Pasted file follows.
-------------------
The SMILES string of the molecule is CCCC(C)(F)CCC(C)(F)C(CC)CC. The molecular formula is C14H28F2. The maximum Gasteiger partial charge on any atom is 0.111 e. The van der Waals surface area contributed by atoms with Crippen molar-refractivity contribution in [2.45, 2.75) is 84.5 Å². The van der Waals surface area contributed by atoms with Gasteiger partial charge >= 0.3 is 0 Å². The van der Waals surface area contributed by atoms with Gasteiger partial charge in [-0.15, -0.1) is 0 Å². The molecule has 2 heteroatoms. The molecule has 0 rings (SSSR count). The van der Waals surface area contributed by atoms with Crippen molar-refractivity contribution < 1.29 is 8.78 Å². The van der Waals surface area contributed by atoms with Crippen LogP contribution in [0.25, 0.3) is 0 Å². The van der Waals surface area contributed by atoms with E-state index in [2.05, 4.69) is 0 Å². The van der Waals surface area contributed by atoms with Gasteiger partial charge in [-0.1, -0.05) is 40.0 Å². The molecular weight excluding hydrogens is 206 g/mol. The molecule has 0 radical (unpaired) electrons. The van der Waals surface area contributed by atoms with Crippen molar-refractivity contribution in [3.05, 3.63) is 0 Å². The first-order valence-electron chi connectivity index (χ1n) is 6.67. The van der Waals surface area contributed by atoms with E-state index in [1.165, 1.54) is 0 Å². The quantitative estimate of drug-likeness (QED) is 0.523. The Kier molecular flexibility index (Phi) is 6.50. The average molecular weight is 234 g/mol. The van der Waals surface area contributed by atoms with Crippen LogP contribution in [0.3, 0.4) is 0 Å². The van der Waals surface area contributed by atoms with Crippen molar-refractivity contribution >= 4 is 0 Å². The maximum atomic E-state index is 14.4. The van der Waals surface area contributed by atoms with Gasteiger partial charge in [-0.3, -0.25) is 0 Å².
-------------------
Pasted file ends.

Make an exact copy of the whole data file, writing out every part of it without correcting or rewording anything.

The SMILES string of the molecule is CCCC(C)(F)CCC(C)(F)C(CC)CC. The molecular formula is C14H28F2. The maximum Gasteiger partial charge on any atom is 0.111 e. The van der Waals surface area contributed by atoms with Crippen molar-refractivity contribution in [2.45, 2.75) is 84.5 Å². The van der Waals surface area contributed by atoms with Gasteiger partial charge >= 0.3 is 0 Å². The van der Waals surface area contributed by atoms with Gasteiger partial charge in [-0.15, -0.1) is 0 Å². The molecule has 2 heteroatoms. The molecule has 0 rings (SSSR count). The van der Waals surface area contributed by atoms with Crippen molar-refractivity contribution < 1.29 is 8.78 Å². The van der Waals surface area contributed by atoms with Crippen LogP contribution in [0.25, 0.3) is 0 Å². The van der Waals surface area contributed by atoms with E-state index in [2.05, 4.69) is 0 Å². The van der Waals surface area contributed by atoms with Gasteiger partial charge in [-0.1, -0.05) is 40.0 Å². The molecular weight excluding hydrogens is 206 g/mol. The molecule has 0 radical (unpaired) electrons. The van der Waals surface area contributed by atoms with Crippen molar-refractivity contribution in [3.05, 3.63) is 0 Å². The first-order valence-electron chi connectivity index (χ1n) is 6.67. The van der Waals surface area contributed by atoms with E-state index in [1.165, 1.54) is 0 Å². The quantitative estimate of drug-likeness (QED) is 0.523. The Kier molecular flexibility index (Phi) is 6.50. The average molecular weight is 234 g/mol. The van der Waals surface area contributed by atoms with Crippen LogP contribution in [0.3, 0.4) is 0 Å². The van der Waals surface area contributed by atoms with Crippen molar-refractivity contribution >= 4 is 0 Å². The maximum atomic E-state index is 14.4. The van der Waals surface area contributed by atoms with Gasteiger partial charge in [-0.3, -0.25) is 0 Å².